• It can impact your ability to qualify for insurance later,
  • It can take years to unravel the errors and set the record straight,
  • It can impact your prescription interaction records, and cause the inappropriate medications to be dispensed later and
  • It can cause errors in medical interventions later (you were not thought to be allergic to penicillin but in fact you are, or your blood type is recorded wrong).

Additionally, there is a financial impact estimated by some experts to be many times the size of credit card fraud, when you include legal fees as well as co-pays and insurance red tape.  According to research by the Ponemon Institute, the average dollar impact for every instance of medical identity theft was over $20,000 in 2012 and 10 percent of cases reported an impact exceeding $100,000.

Be wary of the phone calls that occur before open enrollment ends.  Senior Medicare beneficiaries have been easy targets for years with fraudsters that call during the annual open enrollment period, pretending to be from a legitimate insurer, supposedly trying to verify eligibility for enrollment by asking for the person’s Medicare ID or Social Security number.  The same is now happening with the under-65 marketplaces during open enrollment.  Additionally, they are asking for income verification and place of employment, and a wealth of other information that could enable phishers to “impersonate” the insured.  A good rule of thumb: Consumers should never give that information out over the phone to someone calling and asking for it.  Always call the insurer back at an office number you know and trust (this can easily be obtained from the insurer’s website) before giving any such information over the phone.  Never give that information out to an inbound caller.

New Marketplaces under PPACA – Eligibility Fraud

Sadly, it is not only phishers that are the bad actors in this play.  Sometimes, potential enrollees are attempting to game the system by falsifying income levels and assets to qualify for premium subsidies to which they would not otherwise be entitled.  With health care costs somewhere between $6,000 and $17,000 per year (on average, depending on single versus family and a host of other factors), potential subsidies can be substantial.  Misrepresentation can either be done on the enrollee’s own, with false information provided through the online application, or in collusion with the enroller who is helping them complete the process.  And, at least in 2014, only a limited amount of income verification will be conducted by the government authorities and issuers of qualified health plans.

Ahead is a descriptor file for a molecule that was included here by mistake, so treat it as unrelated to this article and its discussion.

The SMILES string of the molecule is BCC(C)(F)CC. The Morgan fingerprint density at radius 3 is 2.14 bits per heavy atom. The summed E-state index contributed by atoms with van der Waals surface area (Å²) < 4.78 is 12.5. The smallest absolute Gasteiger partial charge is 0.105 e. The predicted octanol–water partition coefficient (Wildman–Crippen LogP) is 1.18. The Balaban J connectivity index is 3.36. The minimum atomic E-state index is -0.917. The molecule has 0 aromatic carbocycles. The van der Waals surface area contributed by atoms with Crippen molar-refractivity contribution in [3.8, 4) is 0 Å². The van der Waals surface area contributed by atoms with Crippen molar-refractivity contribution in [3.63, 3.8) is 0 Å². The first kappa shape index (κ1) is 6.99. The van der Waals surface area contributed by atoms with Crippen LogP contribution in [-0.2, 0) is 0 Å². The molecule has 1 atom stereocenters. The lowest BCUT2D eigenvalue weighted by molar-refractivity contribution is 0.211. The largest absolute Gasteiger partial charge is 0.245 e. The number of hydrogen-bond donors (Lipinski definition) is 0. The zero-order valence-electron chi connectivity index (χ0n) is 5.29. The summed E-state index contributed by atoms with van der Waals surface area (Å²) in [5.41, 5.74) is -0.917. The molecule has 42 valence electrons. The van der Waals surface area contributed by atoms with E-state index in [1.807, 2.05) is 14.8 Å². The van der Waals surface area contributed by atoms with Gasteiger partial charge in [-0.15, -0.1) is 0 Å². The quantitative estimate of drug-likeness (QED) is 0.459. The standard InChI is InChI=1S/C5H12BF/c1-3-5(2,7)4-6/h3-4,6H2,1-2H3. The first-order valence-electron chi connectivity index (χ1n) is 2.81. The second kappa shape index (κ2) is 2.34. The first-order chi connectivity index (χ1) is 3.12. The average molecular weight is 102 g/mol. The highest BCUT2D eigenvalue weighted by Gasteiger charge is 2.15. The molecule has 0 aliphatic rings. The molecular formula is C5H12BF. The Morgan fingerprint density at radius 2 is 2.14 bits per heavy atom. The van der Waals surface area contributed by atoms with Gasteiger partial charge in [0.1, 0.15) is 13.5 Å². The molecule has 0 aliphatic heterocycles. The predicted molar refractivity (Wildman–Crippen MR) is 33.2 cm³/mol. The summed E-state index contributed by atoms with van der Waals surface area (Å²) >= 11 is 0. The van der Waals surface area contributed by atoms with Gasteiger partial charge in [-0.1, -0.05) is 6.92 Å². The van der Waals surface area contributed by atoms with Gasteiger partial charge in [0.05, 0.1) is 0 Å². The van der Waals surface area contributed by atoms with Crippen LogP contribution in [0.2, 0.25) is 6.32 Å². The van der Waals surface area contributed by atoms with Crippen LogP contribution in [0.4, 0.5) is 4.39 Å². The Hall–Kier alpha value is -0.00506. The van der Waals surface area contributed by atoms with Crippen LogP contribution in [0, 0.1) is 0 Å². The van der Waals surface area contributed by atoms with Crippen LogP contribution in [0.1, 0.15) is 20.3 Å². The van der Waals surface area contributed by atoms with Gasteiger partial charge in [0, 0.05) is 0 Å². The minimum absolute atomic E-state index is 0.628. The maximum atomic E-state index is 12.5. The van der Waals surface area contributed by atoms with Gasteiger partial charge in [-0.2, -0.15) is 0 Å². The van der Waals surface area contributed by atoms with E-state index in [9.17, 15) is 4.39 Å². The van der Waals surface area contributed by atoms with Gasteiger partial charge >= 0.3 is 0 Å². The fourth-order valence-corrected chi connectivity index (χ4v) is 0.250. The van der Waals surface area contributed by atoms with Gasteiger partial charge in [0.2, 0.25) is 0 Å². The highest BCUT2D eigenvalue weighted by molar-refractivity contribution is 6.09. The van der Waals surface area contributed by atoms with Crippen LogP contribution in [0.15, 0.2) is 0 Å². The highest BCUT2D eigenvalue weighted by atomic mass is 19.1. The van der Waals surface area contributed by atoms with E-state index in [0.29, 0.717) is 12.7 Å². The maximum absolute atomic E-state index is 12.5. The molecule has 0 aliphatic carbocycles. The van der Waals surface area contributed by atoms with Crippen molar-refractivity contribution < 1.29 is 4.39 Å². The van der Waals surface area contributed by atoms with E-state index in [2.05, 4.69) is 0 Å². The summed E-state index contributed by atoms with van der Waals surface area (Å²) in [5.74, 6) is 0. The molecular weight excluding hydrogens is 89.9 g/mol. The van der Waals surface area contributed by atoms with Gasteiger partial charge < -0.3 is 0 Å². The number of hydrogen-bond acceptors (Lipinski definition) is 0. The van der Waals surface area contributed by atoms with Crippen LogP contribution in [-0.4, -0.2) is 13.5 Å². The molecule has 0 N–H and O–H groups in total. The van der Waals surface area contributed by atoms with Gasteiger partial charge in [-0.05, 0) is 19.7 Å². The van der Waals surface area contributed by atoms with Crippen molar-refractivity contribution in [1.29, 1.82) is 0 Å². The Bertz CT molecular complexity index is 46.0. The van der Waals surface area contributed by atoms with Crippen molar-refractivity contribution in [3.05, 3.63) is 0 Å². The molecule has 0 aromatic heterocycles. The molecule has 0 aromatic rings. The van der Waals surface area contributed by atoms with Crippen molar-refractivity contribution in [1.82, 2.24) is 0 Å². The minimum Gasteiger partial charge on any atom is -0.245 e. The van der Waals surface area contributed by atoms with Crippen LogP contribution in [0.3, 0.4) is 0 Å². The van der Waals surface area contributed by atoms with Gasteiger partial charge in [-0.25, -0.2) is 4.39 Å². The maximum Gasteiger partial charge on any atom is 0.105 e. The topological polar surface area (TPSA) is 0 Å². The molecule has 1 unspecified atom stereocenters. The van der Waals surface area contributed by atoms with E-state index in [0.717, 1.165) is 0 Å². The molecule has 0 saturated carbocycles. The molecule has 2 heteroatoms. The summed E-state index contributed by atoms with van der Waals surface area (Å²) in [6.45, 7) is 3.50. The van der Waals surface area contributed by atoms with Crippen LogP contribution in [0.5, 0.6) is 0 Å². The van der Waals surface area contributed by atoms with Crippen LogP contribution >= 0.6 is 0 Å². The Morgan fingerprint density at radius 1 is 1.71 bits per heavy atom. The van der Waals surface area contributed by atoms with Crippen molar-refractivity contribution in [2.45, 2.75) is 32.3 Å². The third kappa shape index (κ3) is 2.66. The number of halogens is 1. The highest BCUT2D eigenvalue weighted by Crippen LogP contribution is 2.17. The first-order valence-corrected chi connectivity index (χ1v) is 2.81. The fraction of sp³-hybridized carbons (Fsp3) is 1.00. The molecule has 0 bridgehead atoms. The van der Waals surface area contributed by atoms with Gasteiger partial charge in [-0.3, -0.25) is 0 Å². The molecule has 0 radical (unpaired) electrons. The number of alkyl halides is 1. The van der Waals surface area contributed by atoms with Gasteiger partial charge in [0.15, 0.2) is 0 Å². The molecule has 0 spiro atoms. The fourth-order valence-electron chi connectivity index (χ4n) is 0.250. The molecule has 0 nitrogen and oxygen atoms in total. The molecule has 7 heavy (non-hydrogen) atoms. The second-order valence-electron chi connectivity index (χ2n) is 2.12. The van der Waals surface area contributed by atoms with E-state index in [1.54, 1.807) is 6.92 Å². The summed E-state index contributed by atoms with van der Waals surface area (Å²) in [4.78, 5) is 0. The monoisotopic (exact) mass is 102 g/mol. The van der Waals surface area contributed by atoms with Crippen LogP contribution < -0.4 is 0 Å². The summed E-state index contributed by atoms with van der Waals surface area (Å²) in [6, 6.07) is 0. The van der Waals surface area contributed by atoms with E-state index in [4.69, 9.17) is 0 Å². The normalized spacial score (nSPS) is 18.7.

New Marketplaces under PPACA – Claims Fraud and “Seekers” of Services

During open enrollment, issuers of qualified health plans need to take all comers, regardless of pre-existing conditions.  The three R’s – reinsurance, risk corridors and risk adjustment – a methodology to protect the market from an unfavorable spread of risk, will apply for the first few years.  However, taking all comers does open the door to unscrupulous parties, in collusion with providers of health care, to “seek” services as a revenue generator.  The classic example is drug-seeking behavior.  Take out a policy in January and the high utilization of hydrocodone, Vicodin or whatever flavor of pain management cocktail starts in February.  Often times, the prescriber, the pharmacy and the insured are in collusion to generate a big business revenue stream where everyone can financially benefit; that is, except the health care payer and taxpayers.

Following the Money

In the world of improper payments, it has long been true that you need just “follow the money” to find the newest scam.  Starting in 2014, as a result of PPACA, the U.S. health care system has been injected with millions of new consumers of health care services, which means more health care revenue potential.  At the same time, a confluence of events has added confusion to the mix, as outlined above. Payers should brace themselves for a new onslaught with hybrid vigor.  Keep following the money.

Julie Malida

About the Author

Julie Malida is the Principal for Health Care Fraud Solutions in the Security Intelligence Practice at the SAS Institute Inc.  She is a 30 year veteran of the health insurance industry and is a Fellow of the Society of Actuaries and a Member of the American Academy of Actuaries.